Engineering grad students share research

Inaugural graduate conference highlights work being done at UBC.

A group of graduate students at UBC’s School of Engineering did a bit of show and tell at the university recently.

The students organized the first-ever graduate symposium, a student-led event that allowed 38 master’s degree and PhD students to explain to the community, the university, and their peers exactly what their research entails.

UBC engineering students

The event consisted of three parallel sessions, each showcasing the work of graduate researchers. The students had no more than 12 minutes to make their presentations, and prizes were awarded in both the master’s and PhD categories.

“We organized the symposium as a means for graduate students to share their research with a wide audience both within and outside the School of Engineering,” said student Tim Hurley, a PhD candidate in civil engineering.

“We wanted students to have the chance to learn from each other as well as develop the skills needed to translate technical knowledge into information with broader appeal and significance.”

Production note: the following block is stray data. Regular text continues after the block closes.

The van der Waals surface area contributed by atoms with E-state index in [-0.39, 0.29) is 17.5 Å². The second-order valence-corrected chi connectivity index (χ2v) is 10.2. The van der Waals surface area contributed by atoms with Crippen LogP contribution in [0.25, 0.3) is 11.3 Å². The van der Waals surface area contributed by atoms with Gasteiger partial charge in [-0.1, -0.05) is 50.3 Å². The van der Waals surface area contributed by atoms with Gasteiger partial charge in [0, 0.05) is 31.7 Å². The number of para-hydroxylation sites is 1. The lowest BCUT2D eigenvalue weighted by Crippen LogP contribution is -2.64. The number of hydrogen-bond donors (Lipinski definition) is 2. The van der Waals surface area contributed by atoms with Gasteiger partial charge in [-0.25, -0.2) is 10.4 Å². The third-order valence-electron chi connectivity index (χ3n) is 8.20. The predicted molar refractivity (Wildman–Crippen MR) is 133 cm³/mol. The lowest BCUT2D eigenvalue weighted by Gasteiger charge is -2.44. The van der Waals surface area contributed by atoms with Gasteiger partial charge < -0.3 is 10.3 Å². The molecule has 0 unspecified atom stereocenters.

Hurley, and fellow organizer Nilufar Islam, said the students were judged on their presentation, the methods of research, progress or results, and professionalism.Islam, also a PhD candidate, said it was rewarding to see a mix of academic, industry and other local talent together and learning about the type of work that goes on in UBC’s engineering labs.

Organizers invited James Kay, regional manager at Kelowna’s Focus Corporation to speak to the group and he talked about how to develop your career during your first years after graduation.

“Student presenters shared their work on a variety of topics in civil, mechanical and electrical engineering,” said Islam. “I know that the students gained valuable experience and enjoyed the chance to share their expertise and passion with all those in attendance.”

Backgrounder

The following UBC Okanagan engineering students were presented with awards at the symposium.

Master’s student winners

· Tim Abbott, civil. Utilizing metal salts to control odour, pathogens or orthophosphate during the anaerobic digestion of municipal waste sludge

· Yash Sharma, mechanical. High-resolution micro computed tomography and 3D image analysis of paper products

· Kader Siddiquee, civil. Seismic vulnerability assessment of wall pier supported highway bridges in British Columbia.

PhD student winners:

· Nilufar Islam, civil. Locating stations for booster chlorination in smaller water distribution networks: An index based optimization with risk-cost trade-off analysis

· Hamid Reza Zareie Rajan, mechanical. Dimensional simulation of the reaction forces acting on an aluminum 6061 semisolid weld pool

· Husnain Haider, civil. Performance-based asset management of small- to medium-sized water utilities.

Winners at the inaugural engineering graduate student symposium are: Yash Sharma, Hamid Reza Zareie Rajani, Kader Siddiquee, Nilufar Islam, Tim Abbott, and Husnain Haider.

 

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